The Devil Wears Prada throws Anne Hathaway back into familiar territory as a fish out of water who – after some much needed help – dazzles everyone with her magnificent transformation from ugly duckling into beautiful swan. We all know that the power that comes with the transformation will go to her head, alienating friends and family as a result, before she comes to her senses and returns to normalcy while still maintaining her new found status/beauty.
It’s a process which Hathaway has undergone before in The Princess Diaries (2001) and I must admit I was cautious about seeing this film as a result. It’s not that Hathaway is a poor actress, her dramatic turn in Brokeback Mountain (2005) showed that she can act, it’s just that her comedic roles are so predictable. The Devil Wears Prada – based on the best-selling book of the same name by Lauren Weisberger – does not represent a change in this trend, but is entertainingly saved by its cast.
Andy Sachs (Anne Hathaway) is an aspiring journalist who takes an entry level position at Runway fashion magazine in order to get a foot in the fashion world. Working as a personal assistant to Miranda Priestly (Meryl Streep), the editor of the publication, Andy soon discovers that the world of fashion is not as one dimensional as she had imagined and that her new boss may not actually posses a soul. As Miranda piles on the work and emotional pressure Andy is forced to adapt in order to survive in her new job. This change benefits her immensely but is also one that brings her closer to becoming like the woman she works for.
The Devil Wears Prada is predictable, yes, and could probably have been renamed and changed to become the third instalment in The Princess Diaries franchise had the need arisen but, thankfully, as a result of some great performances this film is elevated above that level.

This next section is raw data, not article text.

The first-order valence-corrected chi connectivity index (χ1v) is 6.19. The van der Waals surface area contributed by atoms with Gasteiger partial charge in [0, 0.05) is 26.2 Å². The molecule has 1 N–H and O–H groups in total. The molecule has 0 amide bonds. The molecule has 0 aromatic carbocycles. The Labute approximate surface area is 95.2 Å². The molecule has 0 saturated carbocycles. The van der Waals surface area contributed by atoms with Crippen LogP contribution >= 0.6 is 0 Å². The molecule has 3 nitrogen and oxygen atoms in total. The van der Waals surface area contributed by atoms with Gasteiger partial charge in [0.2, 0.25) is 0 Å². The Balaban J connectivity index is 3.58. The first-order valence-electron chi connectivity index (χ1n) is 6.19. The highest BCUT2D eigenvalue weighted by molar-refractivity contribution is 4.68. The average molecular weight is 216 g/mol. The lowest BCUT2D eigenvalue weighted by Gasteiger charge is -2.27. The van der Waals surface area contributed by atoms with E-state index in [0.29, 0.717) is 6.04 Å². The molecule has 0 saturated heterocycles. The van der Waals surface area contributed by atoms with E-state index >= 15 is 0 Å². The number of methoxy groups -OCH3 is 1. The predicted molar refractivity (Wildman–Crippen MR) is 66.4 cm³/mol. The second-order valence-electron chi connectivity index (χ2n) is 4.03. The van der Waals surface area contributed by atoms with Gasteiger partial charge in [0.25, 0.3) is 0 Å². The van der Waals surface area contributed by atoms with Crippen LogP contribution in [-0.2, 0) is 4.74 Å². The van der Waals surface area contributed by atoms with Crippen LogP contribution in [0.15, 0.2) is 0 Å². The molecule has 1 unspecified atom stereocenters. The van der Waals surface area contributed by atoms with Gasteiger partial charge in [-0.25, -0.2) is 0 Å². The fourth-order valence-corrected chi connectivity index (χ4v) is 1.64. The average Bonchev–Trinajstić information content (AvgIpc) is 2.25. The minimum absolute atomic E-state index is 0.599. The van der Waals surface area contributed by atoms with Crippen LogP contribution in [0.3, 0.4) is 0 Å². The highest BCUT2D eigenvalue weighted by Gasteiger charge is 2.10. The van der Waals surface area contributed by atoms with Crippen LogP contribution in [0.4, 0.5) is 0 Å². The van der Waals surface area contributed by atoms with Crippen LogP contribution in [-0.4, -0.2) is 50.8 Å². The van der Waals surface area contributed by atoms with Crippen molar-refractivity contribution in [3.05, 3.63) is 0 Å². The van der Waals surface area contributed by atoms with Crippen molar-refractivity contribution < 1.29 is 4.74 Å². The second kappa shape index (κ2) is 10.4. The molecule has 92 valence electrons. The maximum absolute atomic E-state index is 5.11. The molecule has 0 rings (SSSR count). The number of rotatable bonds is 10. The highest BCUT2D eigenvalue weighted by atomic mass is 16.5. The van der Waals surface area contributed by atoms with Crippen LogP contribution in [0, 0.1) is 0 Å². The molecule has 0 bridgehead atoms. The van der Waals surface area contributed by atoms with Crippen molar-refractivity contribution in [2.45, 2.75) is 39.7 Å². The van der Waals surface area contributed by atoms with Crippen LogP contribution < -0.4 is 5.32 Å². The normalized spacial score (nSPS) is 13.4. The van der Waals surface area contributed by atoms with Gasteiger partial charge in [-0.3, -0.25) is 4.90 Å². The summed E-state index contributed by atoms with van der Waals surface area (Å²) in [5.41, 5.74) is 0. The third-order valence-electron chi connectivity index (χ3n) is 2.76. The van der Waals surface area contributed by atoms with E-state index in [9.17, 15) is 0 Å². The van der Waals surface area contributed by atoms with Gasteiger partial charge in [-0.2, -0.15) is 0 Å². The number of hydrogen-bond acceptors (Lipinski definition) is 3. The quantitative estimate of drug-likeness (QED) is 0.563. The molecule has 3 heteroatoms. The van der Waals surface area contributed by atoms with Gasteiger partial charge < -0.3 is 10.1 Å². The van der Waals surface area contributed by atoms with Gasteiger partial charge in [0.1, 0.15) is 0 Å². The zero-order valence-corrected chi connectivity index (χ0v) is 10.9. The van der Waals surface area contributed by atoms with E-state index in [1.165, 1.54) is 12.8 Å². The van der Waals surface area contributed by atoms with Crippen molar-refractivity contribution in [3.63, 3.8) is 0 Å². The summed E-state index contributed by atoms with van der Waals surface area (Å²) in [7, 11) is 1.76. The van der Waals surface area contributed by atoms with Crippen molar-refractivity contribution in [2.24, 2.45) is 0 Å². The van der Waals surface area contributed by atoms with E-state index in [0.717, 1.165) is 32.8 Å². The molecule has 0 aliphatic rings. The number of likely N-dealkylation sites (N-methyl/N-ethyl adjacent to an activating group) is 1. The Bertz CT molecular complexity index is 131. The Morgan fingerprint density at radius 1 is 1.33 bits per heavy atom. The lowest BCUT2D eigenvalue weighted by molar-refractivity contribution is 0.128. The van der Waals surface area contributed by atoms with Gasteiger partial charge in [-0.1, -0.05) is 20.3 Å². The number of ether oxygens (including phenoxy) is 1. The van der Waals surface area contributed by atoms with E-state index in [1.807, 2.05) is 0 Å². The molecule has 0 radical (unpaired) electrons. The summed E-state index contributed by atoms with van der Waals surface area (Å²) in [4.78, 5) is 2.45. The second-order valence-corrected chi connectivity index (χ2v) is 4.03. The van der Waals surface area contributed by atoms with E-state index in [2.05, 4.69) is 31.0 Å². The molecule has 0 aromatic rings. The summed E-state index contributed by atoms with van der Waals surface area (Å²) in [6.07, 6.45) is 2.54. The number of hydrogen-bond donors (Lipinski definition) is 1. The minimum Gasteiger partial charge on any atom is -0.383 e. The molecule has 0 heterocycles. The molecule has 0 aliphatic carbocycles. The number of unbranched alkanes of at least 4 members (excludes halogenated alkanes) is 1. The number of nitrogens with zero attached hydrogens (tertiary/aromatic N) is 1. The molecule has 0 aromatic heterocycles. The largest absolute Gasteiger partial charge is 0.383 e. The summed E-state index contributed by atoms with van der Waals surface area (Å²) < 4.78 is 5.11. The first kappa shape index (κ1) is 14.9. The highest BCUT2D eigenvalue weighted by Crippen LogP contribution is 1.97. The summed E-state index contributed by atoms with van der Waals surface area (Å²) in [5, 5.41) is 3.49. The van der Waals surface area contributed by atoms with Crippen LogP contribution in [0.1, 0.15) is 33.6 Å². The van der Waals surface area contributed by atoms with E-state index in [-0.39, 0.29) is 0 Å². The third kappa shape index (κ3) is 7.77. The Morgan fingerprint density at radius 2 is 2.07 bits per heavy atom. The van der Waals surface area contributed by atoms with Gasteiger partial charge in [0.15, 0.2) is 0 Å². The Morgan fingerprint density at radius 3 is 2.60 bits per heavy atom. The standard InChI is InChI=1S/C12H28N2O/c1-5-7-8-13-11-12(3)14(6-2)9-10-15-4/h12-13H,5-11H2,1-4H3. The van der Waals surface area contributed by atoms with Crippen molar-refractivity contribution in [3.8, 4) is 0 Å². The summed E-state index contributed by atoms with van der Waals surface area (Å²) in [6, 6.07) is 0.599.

Meryl Streep saves The Devil Wears Prada from being instantly forgettable and it would seem that the studio that made it was quick to realise this as well. The trailers promote her performance as the major selling point of the film and I would have to agree. Streep never ceases to amaze me, with each film she seems to just get better and better.
Streep’s Miranda is powered by her ability to maintain her composure in almost every situation. She is cold and calculating but never loses her cool and with this she is able to control those around her. She has the potential to explode – devouring every soul in the room if you will – but she doesn’t. As a result, her staff and the people in her life are kept on their toes at all times; and this is, in turn, where The Devil Wears Prada’s comedy emanates.
Hathaway’s character is forced to run errands and accomplish ridiculous tasks (hunt down the unpublished Harry Potter manuscript for Miranda’s kids) while trying to hold onto the person she is/was. As noted earlier, Hathaway has done this sort of role before but when combined with Streep’s performance something clicks.
Both characters play off each other wonderfully. It’s a battle of sorts as Andy’s naÃ¯ve but warm and bubbly spirit is brought into conflict with the weathered, worldly and (it would appear) soulless nature of Miranda. Vetran actor Stanley Tucci’s character, Nigel, (one of the magazine’s friendlier fashion editors) steps in to help Andy when she asks for it and his performance is delivered, as it always is, with style.
That said, I know very little about fashion so any allusions to the real fashion world (I’d never heard of Vogue editor Anna Wintour, on whom it is rumoured Streep’s portrayal is based) and the beauty – or lack thereof – of the clothes was lost on me.
Performances save the film from being another throw-away Hollywood offering. I don’t mean to be overly critical of Hathaway but I think she must know that without Streep The Devil Wears Prada would have fallen flat. Fortunately, it doesn’t and what you get is an extremely enjoyable 109 minutes.